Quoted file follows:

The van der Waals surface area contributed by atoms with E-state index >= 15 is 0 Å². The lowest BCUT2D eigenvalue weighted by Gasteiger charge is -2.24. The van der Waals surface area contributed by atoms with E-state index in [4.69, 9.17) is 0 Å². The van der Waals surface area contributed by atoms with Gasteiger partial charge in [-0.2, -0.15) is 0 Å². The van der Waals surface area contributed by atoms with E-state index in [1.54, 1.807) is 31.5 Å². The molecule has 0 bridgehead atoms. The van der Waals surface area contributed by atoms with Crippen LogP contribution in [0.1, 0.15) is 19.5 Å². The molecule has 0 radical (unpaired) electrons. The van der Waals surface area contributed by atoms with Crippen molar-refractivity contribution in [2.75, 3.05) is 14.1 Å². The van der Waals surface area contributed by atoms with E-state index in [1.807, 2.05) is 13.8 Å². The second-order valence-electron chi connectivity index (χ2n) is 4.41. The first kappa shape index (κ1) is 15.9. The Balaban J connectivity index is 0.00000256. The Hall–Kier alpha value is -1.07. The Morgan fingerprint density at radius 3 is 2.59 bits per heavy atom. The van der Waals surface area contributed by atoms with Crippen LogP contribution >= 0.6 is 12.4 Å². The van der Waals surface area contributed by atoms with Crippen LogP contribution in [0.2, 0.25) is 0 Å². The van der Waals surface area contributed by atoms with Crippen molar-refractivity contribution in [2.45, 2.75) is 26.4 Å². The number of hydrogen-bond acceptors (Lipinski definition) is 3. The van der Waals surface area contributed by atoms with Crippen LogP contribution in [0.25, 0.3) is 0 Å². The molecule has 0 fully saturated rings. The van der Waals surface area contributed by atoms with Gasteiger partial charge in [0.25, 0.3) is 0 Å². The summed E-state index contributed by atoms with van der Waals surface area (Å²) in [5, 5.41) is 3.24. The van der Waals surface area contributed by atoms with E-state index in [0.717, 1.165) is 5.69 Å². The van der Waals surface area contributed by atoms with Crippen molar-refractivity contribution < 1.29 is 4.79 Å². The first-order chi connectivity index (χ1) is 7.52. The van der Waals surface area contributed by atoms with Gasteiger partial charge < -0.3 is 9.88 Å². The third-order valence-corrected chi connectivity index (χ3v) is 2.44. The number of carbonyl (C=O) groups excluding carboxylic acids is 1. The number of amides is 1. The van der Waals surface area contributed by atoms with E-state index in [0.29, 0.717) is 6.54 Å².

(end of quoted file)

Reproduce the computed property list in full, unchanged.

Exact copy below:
The van der Waals surface area contributed by atoms with E-state index >= 15 is 0 Å². The lowest BCUT2D eigenvalue weighted by Gasteiger charge is -2.24. The van der Waals surface area contributed by atoms with E-state index in [4.69, 9.17) is 0 Å². The van der Waals surface area contributed by atoms with Gasteiger partial charge in [-0.2, -0.15) is 0 Å². The van der Waals surface area contributed by atoms with E-state index in [1.54, 1.807) is 31.5 Å². The molecule has 0 bridgehead atoms. The van der Waals surface area contributed by atoms with Crippen LogP contribution in [0.1, 0.15) is 19.5 Å². The molecule has 0 radical (unpaired) electrons. The van der Waals surface area contributed by atoms with Crippen molar-refractivity contribution in [2.75, 3.05) is 14.1 Å². The van der Waals surface area contributed by atoms with E-state index in [1.807, 2.05) is 13.8 Å². The second-order valence-electron chi connectivity index (χ2n) is 4.41. The first kappa shape index (κ1) is 15.9. The Balaban J connectivity index is 0.00000256. The Hall–Kier alpha value is -1.07. The Morgan fingerprint density at radius 3 is 2.59 bits per heavy atom. The van der Waals surface area contributed by atoms with Crippen LogP contribution >= 0.6 is 12.4 Å². The van der Waals surface area contributed by atoms with Crippen LogP contribution in [0.2, 0.25) is 0 Å². The van der Waals surface area contributed by atoms with Crippen molar-refractivity contribution in [2.45, 2.75) is 26.4 Å². The number of hydrogen-bond acceptors (Lipinski definition) is 3. The van der Waals surface area contributed by atoms with Crippen LogP contribution in [0.25, 0.3) is 0 Å². The molecule has 0 fully saturated rings. The van der Waals surface area contributed by atoms with Gasteiger partial charge in [0.25, 0.3) is 0 Å². The summed E-state index contributed by atoms with van der Waals surface area (Å²) in [5, 5.41) is 3.24. The van der Waals surface area contributed by atoms with E-state index in [0.717, 1.165) is 5.69 Å². The van der Waals surface area contributed by atoms with Crippen molar-refractivity contribution < 1.29 is 4.79 Å². The first-order chi connectivity index (χ1) is 7.52. The van der Waals surface area contributed by atoms with Gasteiger partial charge < -0.3 is 9.88 Å². The third-order valence-corrected chi connectivity index (χ3v) is 2.44. The number of carbonyl (C=O) groups excluding carboxylic acids is 1. The number of amides is 1. The van der Waals surface area contributed by atoms with E-state index in [0.29, 0.717) is 6.54 Å².